Mortenson was the subject of a CBS "60 Minutes" report on Sun., April 17. Jon Krakauer, best-selling author of such books as "Into Thin Air" and "Where Men Win Glory," subsequently released a 77-page featurette titled "Three Cups of Deceit." The product is available electronically as a free download here. Mortenson, a perennial Nobel Peace Prize nominee, did not participate in the "60 Minutes" report, although he has responded through Outside magazine and the hometown newspaper in Bozeman, Mont.
For years, the book "Three Cups of Tea" and its related products have served as a much-cited supporting narrative for U.S. Army counterinsurgency doctrine (often abbreviated and pronounced "COIN" in military circles). The phrase, which alludes to the gradual relationship-building that takes place during social interactions, is commonly used by U.S. soldiers when talking of meetings with Afghan governmental, tribal, police and military personnel. "Gotta go drink our three cups of tea" is to the Afghan generation what "winning hearts and minds" was to Vietnam's.
Writing for Wired Magazine's "Danger Room" blog, Spencer Ackerman kicks off an analysis this week's news with by revisiting a grassroots technology effort led by Army Capt. Cristian Balan, a Vermont Army National Guard officer, in summer 2010. (Iowa's 2nd Brigade Combat Team, 34th Infantry "Red Bull" Division replaced Vermont's 86th Infantry Brigade Combat Team in November 2010.)
His impulse was straight out of Mortenson’s Three Cups of Tea, an account of cross-cultural understanding in Central Asia that’s become faddish in counterinsurgency circles. The core lesson: treat the Afghans with respect; address their concerns; and they’ll scratch your back, too. If you don’t, don’t be surprised when you don’t get their cooperation against the Taliban.Regardless of how the accusations and potential lawsuits sort out, the latest chapter in Mortenson's life story casts unwelcome doubt on counterinsurgency doctrine and methods, and, more generally, philanthropic efforts in a tight economy.
After I accompanied the sunny Balan on his tech support mission, he asked if I’d read Mortenson’s book. When I told him I hadn’t, he fetched his dog-eared copy from his trailer and gave it to me to keep.
Ackerman writes: "[S]hould [the allegations against Mortenson] discredit the message that the military’s embraced? '60 Minutes‘ main allegations don’t suggest as much. They’re about Mortenson’s integrity, not his thesis."
In the Red Bull Rising blog alone, "Three Cups of Tea" has been reviewed and discussed numerous times (see here and here for examples). Many of Mortenson's lessons are still valid, regardless any failings and frailties on his part. Other lessons can be derived from Mortenson's fall from popular grace.
For example, Gen. David Petraeus distilled these three core lessons from Mortenson's "Three Cups of Tea."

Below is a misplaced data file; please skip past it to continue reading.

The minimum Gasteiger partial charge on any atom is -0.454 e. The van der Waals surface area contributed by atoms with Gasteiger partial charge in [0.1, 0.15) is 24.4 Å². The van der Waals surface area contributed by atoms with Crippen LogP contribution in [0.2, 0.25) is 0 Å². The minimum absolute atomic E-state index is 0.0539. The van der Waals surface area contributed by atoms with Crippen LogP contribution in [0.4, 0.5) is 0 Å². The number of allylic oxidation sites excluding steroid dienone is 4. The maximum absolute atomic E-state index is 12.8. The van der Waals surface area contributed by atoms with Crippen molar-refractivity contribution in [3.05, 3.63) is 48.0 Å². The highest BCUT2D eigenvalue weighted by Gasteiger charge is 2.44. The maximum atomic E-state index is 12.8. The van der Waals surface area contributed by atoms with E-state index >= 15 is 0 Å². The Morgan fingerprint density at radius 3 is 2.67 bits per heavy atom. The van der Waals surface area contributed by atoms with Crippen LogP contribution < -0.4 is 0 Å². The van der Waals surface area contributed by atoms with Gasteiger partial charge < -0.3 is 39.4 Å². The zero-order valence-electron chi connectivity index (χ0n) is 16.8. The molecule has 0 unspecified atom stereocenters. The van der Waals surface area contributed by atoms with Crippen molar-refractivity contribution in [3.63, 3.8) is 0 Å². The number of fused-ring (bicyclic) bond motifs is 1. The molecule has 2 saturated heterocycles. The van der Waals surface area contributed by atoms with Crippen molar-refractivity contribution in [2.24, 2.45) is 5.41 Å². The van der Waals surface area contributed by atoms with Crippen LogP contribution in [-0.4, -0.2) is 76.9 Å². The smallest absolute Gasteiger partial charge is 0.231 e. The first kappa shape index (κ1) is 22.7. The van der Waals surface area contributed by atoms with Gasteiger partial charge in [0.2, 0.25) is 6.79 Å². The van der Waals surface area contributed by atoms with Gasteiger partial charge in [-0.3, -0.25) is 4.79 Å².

1. "We need to listen more."That's all good advice for do-gooders of all types, in uniform, in media, and in the non-profit sector!
2. "We need to have respect."
3. "We have to build relationships."
Extending upon these was a March 31, 2010 Red Bull Rising post:
4. "Counterinsurgency is a long-term commitment."There was also a PBS interview with Mortenson cited in January 2010, from which was derived these observations:
5. "Beware the laptop Army." You can't instill change by managing spreadsheets in the Tactical Operations Center ("TOC").
6. "Half of diplomacy is just showing up." You're halfway there if you meet with people, look them in the eyes, and talk to them.Finally, here are two lessons potentially gleaned from this week's news:
7. "You cannot plug in democracy. You have to build democracy." Whether you live in Washington or Waziristan, you can't be part of the change unless you're engaged on the ground.
8. "Trust, but verify. Only then, should you donate." A Minnesota teacher is using Mortenson's difficulties as a teachable moment in her classroom. Her students had raised $862.02 to help build a school in Pakistan. Next time, she hopes they'll be more successful, in part by investigating their giving options more diligently. Look for ratings, audits, and certifications, before you sign a check--or send in your hard-won pennies.In other words: If Krakauer is right about Mortenson, isn't he also right about McChrystal?
9. "People of all types must be held accountable." Investigative journalism is about keeping people accountable, whether in government, business, the military, or non-profit. It's not mean-spirited to hold people accountable, but it is mean-spirited to take pleasure in other people's difficulties. It's notable that so many commenters have rushed to judge Mortenson, citing Krakauer's just-the-facts gumshoe reporting, when many of those same commenters have delighted in the supposed rehabilitation of U.S. commander in Afghanistan Gen. Stanley McChrystal, a central character in the alleged high-level cover-up and mis-appropriation of U.S. soldier Pat Tillman's 2004 death by friendly-fire. Krakauer wrote a whole book on Tillman and his death.